A Dalit goes to court

When Bhanwari Devi’s 13 year-old daughter was raped in the bajra fields by an upper caste youth, she picked up a lathi and went after the rapist herself. She had no faith in the police and courts. Either way, she was prevented from seeking any redress by the dominant castes of Ahiron ka Rampura. “The village caste panchayat promised me justice,” she says. “Instead, they threw me and my family out of Rampura.” Nearly a decade after the rape, no one in this village in Ajmer district has been punished.

It doesn’t mean much, though, in Rajasthan . On average in this state, one Dalit woman is raped every 60 hours.

Data from reports of the National Commission for the Scheduled Castes and Scheduled Tribes show that nearly 900 cases of sexual assault of SC women were registered with the police between 1991 and 1996. That’s round 150 cases a year – or one every 60 hours. (Barring a few months of President’s rule, the state was entirely in Bharatiya Janata Party

— source ruralindiaonline.org | P. Sainath | Apr 17, 2018

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Will RBI’s New Measures Open Forex Floodgates?

Amid large capital outflows, downward pressure on the rupee and reserve drawdowns, the Reserve Bank of India (RBI) announced on July 6 a slew of measures to attract greater foreign exchange flows to India. “In order to further diversify and expand the sources of forex funding so as to mitigate volatility and dampen global spillovers, it has been decided to undertake measures to enhance forex inflows while ensuring overall macroeconomic and financial stability”, the RBI said in its press release.

The measures are regulatory relaxations aimed at attracting larger forex flows through bank deposits, foreign portfolio investments in debt instruments, and external commercial borrowings (ECBs) by Indian corporates. The five new measures are summarized below:

A Two-Front Challenge

The above measures are intended to compensate for large foreign capital outflows and their downward pressure on the rupee-dollar exchange rate. So far in 2022, the rupee has fallen by 7 percent against the US dollar. On July 19, the rupee breached the psychological mark of 80 per US dollar amid global financial tightening, rising interest rates in advanced economies, and a stronger US dollar.

There is no denying that the Indian rupee has recently appreciated against several global currencies such as the British pound, Japanese yen and euro, but what really matters is the

— source madhyam.org.in | Kavaljit Singh | Jul 26, 2022

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Five Lakh Companies Shut Shop Since 2016 That Saw Triple Whammy of DeMo, GST, COVID-19

In the last six years, as many as 5,00,506 companies were shut down according to data shared in the Lok Sabha by Union Corporate Affairs Minister Rao Inderjit Singh on November 29. This period, which saw demonetisation, GST rollout and COVID-19 pandemic, also witnessed the constitution of 7,17,049 new firms across the country.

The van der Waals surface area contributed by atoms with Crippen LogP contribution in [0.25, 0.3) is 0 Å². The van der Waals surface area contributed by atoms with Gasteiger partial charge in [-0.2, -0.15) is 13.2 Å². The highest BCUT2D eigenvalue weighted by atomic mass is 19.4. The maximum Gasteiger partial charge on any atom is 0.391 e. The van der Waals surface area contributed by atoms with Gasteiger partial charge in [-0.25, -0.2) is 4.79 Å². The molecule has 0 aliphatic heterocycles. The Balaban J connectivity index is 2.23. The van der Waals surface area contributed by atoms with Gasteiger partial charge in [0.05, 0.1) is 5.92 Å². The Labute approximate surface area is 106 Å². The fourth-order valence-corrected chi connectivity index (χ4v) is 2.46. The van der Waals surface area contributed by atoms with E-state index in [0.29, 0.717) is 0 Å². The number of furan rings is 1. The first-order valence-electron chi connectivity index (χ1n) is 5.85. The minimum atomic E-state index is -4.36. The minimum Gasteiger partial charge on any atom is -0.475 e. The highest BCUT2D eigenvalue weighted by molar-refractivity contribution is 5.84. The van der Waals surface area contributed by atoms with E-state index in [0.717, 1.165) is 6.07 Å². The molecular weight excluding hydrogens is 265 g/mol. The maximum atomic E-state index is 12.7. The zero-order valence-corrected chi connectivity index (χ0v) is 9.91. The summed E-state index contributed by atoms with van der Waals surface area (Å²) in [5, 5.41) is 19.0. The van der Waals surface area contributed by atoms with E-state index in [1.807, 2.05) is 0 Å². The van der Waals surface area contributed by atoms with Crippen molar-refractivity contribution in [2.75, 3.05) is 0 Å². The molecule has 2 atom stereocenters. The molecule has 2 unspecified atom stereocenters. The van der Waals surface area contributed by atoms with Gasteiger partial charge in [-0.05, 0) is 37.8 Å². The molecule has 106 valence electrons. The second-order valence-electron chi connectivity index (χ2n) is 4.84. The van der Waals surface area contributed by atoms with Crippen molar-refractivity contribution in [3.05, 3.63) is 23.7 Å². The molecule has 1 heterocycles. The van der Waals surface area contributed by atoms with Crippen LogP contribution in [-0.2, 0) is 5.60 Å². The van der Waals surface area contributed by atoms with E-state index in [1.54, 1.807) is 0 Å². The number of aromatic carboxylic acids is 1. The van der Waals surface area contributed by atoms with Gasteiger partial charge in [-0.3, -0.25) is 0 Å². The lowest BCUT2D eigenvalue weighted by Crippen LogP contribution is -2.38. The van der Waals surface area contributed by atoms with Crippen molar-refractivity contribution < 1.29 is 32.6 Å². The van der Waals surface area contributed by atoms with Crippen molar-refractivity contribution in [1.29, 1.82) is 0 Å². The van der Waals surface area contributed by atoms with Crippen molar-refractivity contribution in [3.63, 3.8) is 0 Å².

States, where firms downed their shutters in striking numbers, are Maharashtra (81,412), Delhi (55,753), West Bengal (33,938) and Karnataka (27,502).

Interestingly, the spike in the closure of businesses was most drastic in 2017-18, the financial year which saw the passing of the GST bill as also the year that immediately followed the liquidity crisis created by a sudden demonetisation decision by Prime Minister Narendra Modi.

For instance, in Delhi, 45,581 companies closed down in 2017-18, whereas in other years in the last six-year period, the number did not climb beyond 3,000 closures. Gujarat shows

— source newsclick.in | 30 Nov 2021

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On Juneteenth, Indians Must Learn About this Iconic Anti-Racism Song

As a student, I enjoyed singing revolutionary songs and shouting slogans in meetings and demonstrations. But I do not remember being moved by any song as I have been by “Strange Fruit”. The lyrics of this song have haunted me ever since I heard it a few months back. Each word is written with deep pain and sung with anguish rooted in suffering and anger.

I came across the song while idly surfing the net. Immediately, it struck a deep chord in my heart. It would be appropriate to remember the song’s history on 19 June or Juneteenth, the national Independence Day commemorating the end of slavery in the United States of America. It was only last year that America recognised the day as a federal holiday.

Written in the context of the lynching of African Americans, “Strange Fruit” has an iconic status for it is considered the first protest song of the civil liberties movement in the United States. The song was made famous by Billie Holiday, who sang it in 1939. Getting the song on record was difficult because Columbia Records would not touch it.

The song depicts lynching in all its brutality:

Southern trees bear a strange fruit,

— source newsclick.in | Nandita Haksar | 19 Jun 2022

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The Continuing Saga of UIDAI’s Breach of Privacy Rights

The recent advisories by the UIDAI’s regional office and then by its parent body are of concern. UIDAI, which has been functioning without a chairman since 2019, is responsible for managing one of the biggest databases in the world. It has already been revealed by the CAG report that it has failed to maintain the uniqueness of the Aadhaar. The database has unpaired and mismatched biometrics data on its system. It lacks a data archiving policy. The lack of a mechanism to ensure its accountability is another worry.